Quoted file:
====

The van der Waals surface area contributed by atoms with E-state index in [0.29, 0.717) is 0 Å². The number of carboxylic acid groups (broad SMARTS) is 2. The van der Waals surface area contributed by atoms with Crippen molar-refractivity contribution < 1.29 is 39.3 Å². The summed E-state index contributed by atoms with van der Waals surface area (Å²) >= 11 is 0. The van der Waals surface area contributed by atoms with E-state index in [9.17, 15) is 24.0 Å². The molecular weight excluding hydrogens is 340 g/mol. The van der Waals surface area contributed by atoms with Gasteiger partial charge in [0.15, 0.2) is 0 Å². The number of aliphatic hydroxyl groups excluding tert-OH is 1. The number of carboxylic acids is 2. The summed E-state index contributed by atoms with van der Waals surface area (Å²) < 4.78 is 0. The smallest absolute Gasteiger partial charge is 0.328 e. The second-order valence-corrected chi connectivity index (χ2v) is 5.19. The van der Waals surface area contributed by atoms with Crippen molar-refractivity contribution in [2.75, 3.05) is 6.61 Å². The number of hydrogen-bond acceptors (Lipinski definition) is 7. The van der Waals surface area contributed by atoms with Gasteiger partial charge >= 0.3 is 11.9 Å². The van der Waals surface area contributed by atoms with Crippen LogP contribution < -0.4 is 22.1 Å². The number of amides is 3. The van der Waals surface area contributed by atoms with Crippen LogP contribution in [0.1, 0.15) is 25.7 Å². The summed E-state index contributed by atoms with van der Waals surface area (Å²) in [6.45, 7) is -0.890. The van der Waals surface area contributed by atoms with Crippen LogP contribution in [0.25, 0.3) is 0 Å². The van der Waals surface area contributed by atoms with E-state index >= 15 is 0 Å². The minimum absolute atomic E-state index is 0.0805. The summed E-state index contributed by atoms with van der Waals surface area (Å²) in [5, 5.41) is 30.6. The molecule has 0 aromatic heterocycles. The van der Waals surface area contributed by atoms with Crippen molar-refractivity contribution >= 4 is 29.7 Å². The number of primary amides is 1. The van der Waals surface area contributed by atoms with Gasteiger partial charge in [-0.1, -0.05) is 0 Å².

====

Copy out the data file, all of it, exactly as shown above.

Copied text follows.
The van der Waals surface area contributed by atoms with E-state index in [0.29, 0.717) is 0 Å². The number of carboxylic acid groups (broad SMARTS) is 2. The van der Waals surface area contributed by atoms with Crippen molar-refractivity contribution < 1.29 is 39.3 Å². The summed E-state index contributed by atoms with van der Waals surface area (Å²) >= 11 is 0. The van der Waals surface area contributed by atoms with E-state index in [9.17, 15) is 24.0 Å². The molecular weight excluding hydrogens is 340 g/mol. The van der Waals surface area contributed by atoms with Gasteiger partial charge in [0.15, 0.2) is 0 Å². The number of aliphatic hydroxyl groups excluding tert-OH is 1. The number of carboxylic acids is 2. The summed E-state index contributed by atoms with van der Waals surface area (Å²) < 4.78 is 0. The smallest absolute Gasteiger partial charge is 0.328 e. The second-order valence-corrected chi connectivity index (χ2v) is 5.19. The van der Waals surface area contributed by atoms with Crippen molar-refractivity contribution in [2.75, 3.05) is 6.61 Å². The number of hydrogen-bond acceptors (Lipinski definition) is 7. The van der Waals surface area contributed by atoms with Gasteiger partial charge >= 0.3 is 11.9 Å². The van der Waals surface area contributed by atoms with Crippen LogP contribution < -0.4 is 22.1 Å². The number of amides is 3. The van der Waals surface area contributed by atoms with Crippen LogP contribution in [0.1, 0.15) is 25.7 Å². The summed E-state index contributed by atoms with van der Waals surface area (Å²) in [6.45, 7) is -0.890. The van der Waals surface area contributed by atoms with Crippen LogP contribution in [0.25, 0.3) is 0 Å². The van der Waals surface area contributed by atoms with E-state index >= 15 is 0 Å². The minimum absolute atomic E-state index is 0.0805. The summed E-state index contributed by atoms with van der Waals surface area (Å²) in [5, 5.41) is 30.6. The molecule has 0 aromatic heterocycles. The van der Waals surface area contributed by atoms with Crippen molar-refractivity contribution >= 4 is 29.7 Å². The number of primary amides is 1. The van der Waals surface area contributed by atoms with Gasteiger partial charge in [-0.1, -0.05) is 0 Å².